Jonathan: I was still using a DW jazz kit, and maybe it lent itself well to this kind of thing, because Bruford is such a jazzy player. I use a Tama kit now, so that tour was the last hurrah for that kit. I think I probably did tune everything up. If you listen to [Crimson’s 1974 studio album] Red, Bruford’s kick sounds like Max Roach’s or something. I think I was going for that as well.

MD: Let’s return to the new record. You told me that you’re really excited about a few songs, in particular “Death by a Thousand Cuts.”

Jonathan: That one is really a no-holds-barred, all-guns-firing type of song. It’s kind of the successor to “Termites,” which has become a fan favorite. It has some cool musical devices in it as well, like two guitars bouncing off each other, playing a 5/16 pattern. I come in with a straight 4/4 beat under that, but I also play their pattern on the bass drum.

MD: You’re using polyrhythms?

Jonathan: Yeah. I’m in 4/4 with my hands, and the bass drum would be in 9/8, I believe. It’s a fun one to play.

MD: What other songs were challenging to perform?

Jonathan: The middle section of “On Paper,” which our guitarist [Jim Tashjian] wrote, has a guitar-based unison thing going on; I play the same pattern on the drums. It has some tricky double bass stuff in there, so it’s a blast-beat sort of thing. There’s a song that Patrick Mulcahy wrote, “Learn From Danny,” which is definitely one of the more complicated ones on the album. It’s almost like a soul song that veers into what I call a “prog circus” feel.

MD: Prog circus?

Jonathan: Meaning it has a lot of stuff going on, a lot to remember. I tend to heavily orchestrate my parts.

MD: Seems like you’re performing a kind of Bruford beat in “All’s Well That Ends Well.” It’s similar to something we’ve heard in his track “Beelzebub.”

Jonathan: I actually had “The Cinema Show” by Genesis in mind, because they’re both in a quick 7/8 kind of feel. I was sort of trying to channel Phil Collins a bit. The song also has a “Los Endos” kind of vibe.

MD: Some have compared District 97 to Dream Theater and other progressive metal acts.

Jonathan: I was pretty obsessed with Dream Theater for a while, especially the album Metropolis Part 2: Scenes From a Memory. I took lessons with Paul Wertico at the Chicago College of Performing Arts, and that influenced me as well to get into double bass. The first outlet I had for using double bass consistently was with a band I was in prior to District 97, Braintree. I guess my use of the double bass drum has always been dictated by whatever music I was playing at the time.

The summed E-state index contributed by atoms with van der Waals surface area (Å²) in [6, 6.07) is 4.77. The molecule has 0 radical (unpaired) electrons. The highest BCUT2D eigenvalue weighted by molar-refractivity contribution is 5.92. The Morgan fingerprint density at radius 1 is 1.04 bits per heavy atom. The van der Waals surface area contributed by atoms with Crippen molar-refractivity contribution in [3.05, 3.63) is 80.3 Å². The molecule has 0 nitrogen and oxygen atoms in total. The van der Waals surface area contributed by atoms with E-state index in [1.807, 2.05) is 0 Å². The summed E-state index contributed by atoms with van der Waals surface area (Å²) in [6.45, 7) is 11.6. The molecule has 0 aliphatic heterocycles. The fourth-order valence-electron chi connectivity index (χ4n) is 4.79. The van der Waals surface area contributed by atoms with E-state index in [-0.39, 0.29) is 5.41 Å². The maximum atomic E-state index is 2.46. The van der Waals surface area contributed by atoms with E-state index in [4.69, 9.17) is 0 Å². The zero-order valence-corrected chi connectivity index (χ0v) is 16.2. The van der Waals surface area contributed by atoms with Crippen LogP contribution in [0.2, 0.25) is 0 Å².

MD: Do you use a double pedal with a single kick?

Jonathan: Usually there’s barely enough space for the band as is, so trying to add another bass drum would be problematic. I haven’t felt that the music was lacking in any way, so it’s never been at the top of my priority list. I do have a 20″ and 22″ now, so I might set up both in our rehearsal space and check that out.

MD: What’s on the horizon?

Jonathan: Leslie’s pregnant and due in September, so we’re not really going to be able to do any heavy touring until 2016. That’s unfortunate, but I think people can forgive us that, under the circumstances. Having said that, we haven’t abandoned live performance altogether. [When this issue hits newsstands] we will have done some Milwaukee and Chicago dates in July, and we’ll be playing at Reggies in Chicago in August.

Jonathan’s Setup

Drums: Tama Starclassic Performer Birch/Bubinga in smokey indigo burst finish
A. 5.5×14 snare
B. 7×8 tom
C. 8×10 tom
D. 9×12 tom
E. 12×14 floor tom
F. 14×16 floor tom
G. 18×22 bass drum

Heads: Evans Genera HD Dry snare batter and G1 bottom, G14 tom batters and G1 bottoms, and EQ2 bass drum batter and Inked by Evans front head

Cymbals: Paiste
1. 14″ Signature Dark Energy hi-hats Mark I
2. 6″ 2002 Accent
3. 20″ 2002 crash
4. 10″ Rude splash
5. 12″/14″/14″ Noiseworks Triple Raw Smash
6. 19″ 2002 crash
7. 7″ 2002 Cup Chime
8. 20″ Signature Dark Energy ride Mark II
9. 18″ Dimensions Power China
10. 5.5″ 2002 Cup Chime

Hardware: Tama Speed Cobra double pedal and hi-hat stand

Sticks: Promark Pro-Grip 5A wood-tip